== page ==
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Lightning-based Nowcast-warning Approach to Predict Short-duration Rainfall

Feb 09, 2018     Email"> PrintText Size

As one of the largest cities in the world, Beijing is highly vulnerable to increasingly frequent and intense precipitation events, such as the torrential rain event on 21 July 2012, when the city encountered its heaviest rainfall in the past few decades with a record-breaking amount of 460 mm in 18 hours.

Scientists have found that short-duration rainfall (SDR) events (a rainfall event of 6 hours or less in duration) dominate the total rainfall amount over Beijing in summer, and the rainfall amount of SDR events has increased significantly in recent decades. Thus, it is of great significance to provide accurate predictions of SDR events—something that remains a considerable challenge for scientists and forecasters.

 

Lightning can be used to predict approaching rainstorms. (Image from 699pic.com)  

Scientists have noticed and taken advantage of lightning to predict approaching rainstorms, but there are few potent prediction or warning methods available for the rainfall caused by such rainstorms—especially SDR events.

After studying the relationship between lightning and precipitation over Beijing during the warm seasons of 2006 and 2007, WU Fan and CUI Xiaopeng from the Institute of Atmospheric Physics (IAP) of the Chinese Academy of Sciences and their co-author ZHANG Dalin from University of Maryland developed a lightning-based nowcast-warning approach for SDR events, and then tested its performance over the Beijing Metropolitan Region (BMR).

Their findings were published in Atmospheric Research. The new approach used sharp increasing rates of lightning flashes and termed lightning jumps observed by lightning location systems to provide early warnings for SDR events.

Different from previous warning approaches for other severe types of weather caused by rainstorms (e.g., tornadoes, hail and wind gusts), in this approach, a rapid rise in the rainfall rate (referred to as a rainfall jump) in an SDR event was chosen as the warning target. The nowcast-warning approach proposed in this study was designed for two types of SDR events—namely, those with moderate and intense rainfall rates.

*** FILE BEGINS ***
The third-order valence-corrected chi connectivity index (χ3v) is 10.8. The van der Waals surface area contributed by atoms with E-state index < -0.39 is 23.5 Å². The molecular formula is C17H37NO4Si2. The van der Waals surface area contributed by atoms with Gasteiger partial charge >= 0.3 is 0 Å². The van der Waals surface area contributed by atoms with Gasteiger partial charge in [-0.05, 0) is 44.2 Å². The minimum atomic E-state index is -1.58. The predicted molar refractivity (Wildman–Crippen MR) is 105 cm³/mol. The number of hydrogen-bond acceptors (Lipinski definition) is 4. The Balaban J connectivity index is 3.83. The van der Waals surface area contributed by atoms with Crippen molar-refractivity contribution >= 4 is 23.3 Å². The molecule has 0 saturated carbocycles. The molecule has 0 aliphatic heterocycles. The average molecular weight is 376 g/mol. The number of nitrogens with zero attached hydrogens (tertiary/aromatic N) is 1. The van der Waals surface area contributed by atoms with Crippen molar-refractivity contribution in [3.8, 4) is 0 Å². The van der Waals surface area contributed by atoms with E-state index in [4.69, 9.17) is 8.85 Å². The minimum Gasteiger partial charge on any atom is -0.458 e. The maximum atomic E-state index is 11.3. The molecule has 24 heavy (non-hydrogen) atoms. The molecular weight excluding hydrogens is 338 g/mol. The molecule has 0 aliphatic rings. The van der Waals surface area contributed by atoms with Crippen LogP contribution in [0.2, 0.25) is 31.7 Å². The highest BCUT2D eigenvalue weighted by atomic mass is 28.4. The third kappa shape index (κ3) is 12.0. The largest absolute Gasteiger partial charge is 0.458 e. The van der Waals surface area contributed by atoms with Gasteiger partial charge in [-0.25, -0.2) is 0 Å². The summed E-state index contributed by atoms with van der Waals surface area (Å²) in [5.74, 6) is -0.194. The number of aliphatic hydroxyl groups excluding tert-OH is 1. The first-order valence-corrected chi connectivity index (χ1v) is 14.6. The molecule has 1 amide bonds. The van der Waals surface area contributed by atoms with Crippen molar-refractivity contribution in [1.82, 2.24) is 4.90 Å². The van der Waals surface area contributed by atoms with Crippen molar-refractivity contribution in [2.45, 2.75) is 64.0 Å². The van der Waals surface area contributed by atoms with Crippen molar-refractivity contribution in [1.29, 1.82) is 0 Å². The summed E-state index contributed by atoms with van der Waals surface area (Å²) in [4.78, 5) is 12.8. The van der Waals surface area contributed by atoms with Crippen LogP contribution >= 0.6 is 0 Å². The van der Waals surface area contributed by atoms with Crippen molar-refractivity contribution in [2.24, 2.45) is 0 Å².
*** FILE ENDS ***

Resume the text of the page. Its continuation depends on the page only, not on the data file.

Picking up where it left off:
To provide more accurate predictions of SDR events, they developed graded nowcast-warning models by changing the parameters in the lightning jump algorithm based on their new approach. These models could issue different signals based on the intensity of the lightning jump to improve the nowcast-warning performance. The models utilized low-grade warning signals to capture as many SDR events as possible, and took advantage of high-grade warning signals to improve the warning reliability.

To verify the performance of the models, a total of 870 moderate and 452 intense SDR events over the BMR were selected. The results showed encouraging model performance. The warning models provided successful early warnings for 67.8% (87.0%) of the moderate (intense) SDR events, with false alarms of 27.0% (22.2%). In addition, the models provided a longer average warning time for the intense SDR events (52.0 minutes) than the moderate ones (36.7 minutes).

The authors further validated the models using three typical heavy-rain-producing storms that were independent from those used to develop the models. Results showed that the models present an encouraging warning capability for SDR events from regional to meso-γ scales. "Our approach provides a new perspective on predicting SDR events," says CUI, the corresponding author of the study.

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(Editor: LI Yuan)

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